Successive research has proved that sugar is damaging. And no matter how hard we deny the reality, it is obvious that excess sugar leads to the body's acidification, causes tooth decay, harms the heart and immune system and leads to obesity. On the other hand sugar is important for the taste, durability and texture of many products. Having got used to sweets and bombarded by so much information about sugar's harmfulness we stand before the dilemma: "sugar or no sugar?"


Do we really want to fully cut ourselves off from sweetness? I don't. I like sweets and my family does too, so I decided to look for products thanks to which the wolf would be full and the sheep alive. The dietitian Maria Śledziowska from EKOlogika on Opaczewska street in Warsaw was very helpful. Thanks to her I learnt that we may reduce the harmful effects of sugar by exchanging it for different sweet products. The way out of the situation is sugar substitutes. During the workshop at EKOlogika I discovered a plentiful group of such products. I found out about their properties, consistencies and how we may use them. I knew some of them before. Who hasn't heard of honey, stevia and xylitol? However, many products from this group were new for me.


Especially interesting for me was information about the glycemic index and the calorific value of sweet products and which of them can be used for baking. For example, I discovered that stevia can be used for baking below 180C. Above this temperature it loses its sweetness. Erythritol leaves a cold feeling in the mouth and cannot be used to sweeten hot tea, but it is perfect for refreshing lemonade in the summer. If we use it to bake biscuit cake, we can lower its calorific value by 25%.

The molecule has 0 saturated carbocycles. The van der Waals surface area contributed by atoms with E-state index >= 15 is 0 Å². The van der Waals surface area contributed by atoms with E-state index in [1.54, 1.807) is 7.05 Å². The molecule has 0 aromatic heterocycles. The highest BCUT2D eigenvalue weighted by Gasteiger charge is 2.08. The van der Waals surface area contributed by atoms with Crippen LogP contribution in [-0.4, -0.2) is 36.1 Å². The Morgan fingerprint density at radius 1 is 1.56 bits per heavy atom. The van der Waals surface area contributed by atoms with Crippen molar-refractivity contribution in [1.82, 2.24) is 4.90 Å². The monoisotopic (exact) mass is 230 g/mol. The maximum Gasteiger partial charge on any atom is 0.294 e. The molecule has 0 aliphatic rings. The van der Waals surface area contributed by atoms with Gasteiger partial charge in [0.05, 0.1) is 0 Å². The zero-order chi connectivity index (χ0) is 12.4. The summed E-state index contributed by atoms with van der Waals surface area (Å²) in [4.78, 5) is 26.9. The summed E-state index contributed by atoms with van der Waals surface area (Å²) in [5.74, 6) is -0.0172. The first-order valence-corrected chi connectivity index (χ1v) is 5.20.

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Overwhelmed by bad autumn weather, we looked for some hot sun with a bit of energizing shade and came to a small tapas bar called Sol y Sombra on Grzybowska Street 2 in Warsaw. For four years in this place fans of Spain have found atmosphere from Spanish bars where they may spend time with friends, eat iconic snacks and drink excellent Spanish wine.
The origin of tapas is connected with the Andalusians, who when drinking wine covered the glass with a slice of dry sausage to protect it against flies. With time they started to serve thin slices of bread with various fixings. Today tapas is different: ranging from very simple but excellent olives to more complicated dishes. It is prepared with many ingredients: vegetables, meat, seafood and eggs and is served hot or cold in a small bowl, often with cocktail sticks to make eating easier. In the next bar, drinking another glass of wine, manoeuvring with a knife and fork is as uncomfortable as it is dangerous.
Tapas is not only tasty food. First of all it is free time to spend with friends, an atmosphere of carelessness and play, the memory of a tropical day and the promise of a hot night. If you haven't experienced this in Spain, you can find a casual, sunny atmosphere, nice staff and excellent food in Sol y Sombra.

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I'm sure that a lot of parents were under pressure: "mum, buy me a soft drink". Shop shelves groan with drinks that tempt us with colourful and enticing labels. Some of them also have stickers to attract children's attention. You just need one peek at a list of ingredients as long as the periodic table and you don't want to buy them. Unfortunately, normal mineral water isn't attractive both in terms of taste and packaging. Adults are more sensible so more often choose water, but children are more difficult to convince.


My children mostly drink water, juice and green and fruit tea, but sometimes I am faced with the above difficult choice.